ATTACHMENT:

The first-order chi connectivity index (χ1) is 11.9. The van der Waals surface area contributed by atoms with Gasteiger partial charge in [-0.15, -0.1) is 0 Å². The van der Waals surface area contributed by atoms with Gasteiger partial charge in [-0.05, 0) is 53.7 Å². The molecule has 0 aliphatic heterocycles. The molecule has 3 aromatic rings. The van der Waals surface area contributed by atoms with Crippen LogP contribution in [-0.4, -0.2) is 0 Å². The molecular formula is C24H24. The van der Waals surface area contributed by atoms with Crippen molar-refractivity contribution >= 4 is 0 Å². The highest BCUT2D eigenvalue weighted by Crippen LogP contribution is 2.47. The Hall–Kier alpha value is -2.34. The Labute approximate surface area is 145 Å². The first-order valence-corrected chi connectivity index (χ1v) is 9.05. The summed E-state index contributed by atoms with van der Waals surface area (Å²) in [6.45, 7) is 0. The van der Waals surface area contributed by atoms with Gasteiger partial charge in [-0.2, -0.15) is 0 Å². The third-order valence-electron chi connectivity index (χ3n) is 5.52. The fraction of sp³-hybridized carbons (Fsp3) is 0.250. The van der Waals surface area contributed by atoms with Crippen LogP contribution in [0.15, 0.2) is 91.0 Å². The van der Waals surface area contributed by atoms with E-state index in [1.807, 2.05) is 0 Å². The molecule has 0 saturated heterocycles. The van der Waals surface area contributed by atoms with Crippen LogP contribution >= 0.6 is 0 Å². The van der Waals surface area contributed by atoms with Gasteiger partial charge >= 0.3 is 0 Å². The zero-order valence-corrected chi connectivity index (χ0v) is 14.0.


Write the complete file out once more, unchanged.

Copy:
The first-order chi connectivity index (χ1) is 11.9. The van der Waals surface area contributed by atoms with Gasteiger partial charge in [-0.15, -0.1) is 0 Å². The van der Waals surface area contributed by atoms with Gasteiger partial charge in [-0.05, 0) is 53.7 Å². The molecule has 0 aliphatic heterocycles. The molecule has 3 aromatic rings. The van der Waals surface area contributed by atoms with Crippen LogP contribution in [-0.4, -0.2) is 0 Å². The molecular formula is C24H24. The van der Waals surface area contributed by atoms with Crippen molar-refractivity contribution >= 4 is 0 Å². The highest BCUT2D eigenvalue weighted by Crippen LogP contribution is 2.47. The Hall–Kier alpha value is -2.34. The Labute approximate surface area is 145 Å². The first-order valence-corrected chi connectivity index (χ1v) is 9.05. The summed E-state index contributed by atoms with van der Waals surface area (Å²) in [6.45, 7) is 0. The van der Waals surface area contributed by atoms with Gasteiger partial charge in [-0.2, -0.15) is 0 Å². The third-order valence-electron chi connectivity index (χ3n) is 5.52. The fraction of sp³-hybridized carbons (Fsp3) is 0.250. The van der Waals surface area contributed by atoms with Crippen LogP contribution in [0.15, 0.2) is 91.0 Å². The van der Waals surface area contributed by atoms with E-state index in [1.807, 2.05) is 0 Å². The molecule has 0 saturated heterocycles. The van der Waals surface area contributed by atoms with Crippen LogP contribution >= 0.6 is 0 Å². The van der Waals surface area contributed by atoms with Gasteiger partial charge >= 0.3 is 0 Å². The zero-order valence-corrected chi connectivity index (χ0v) is 14.0.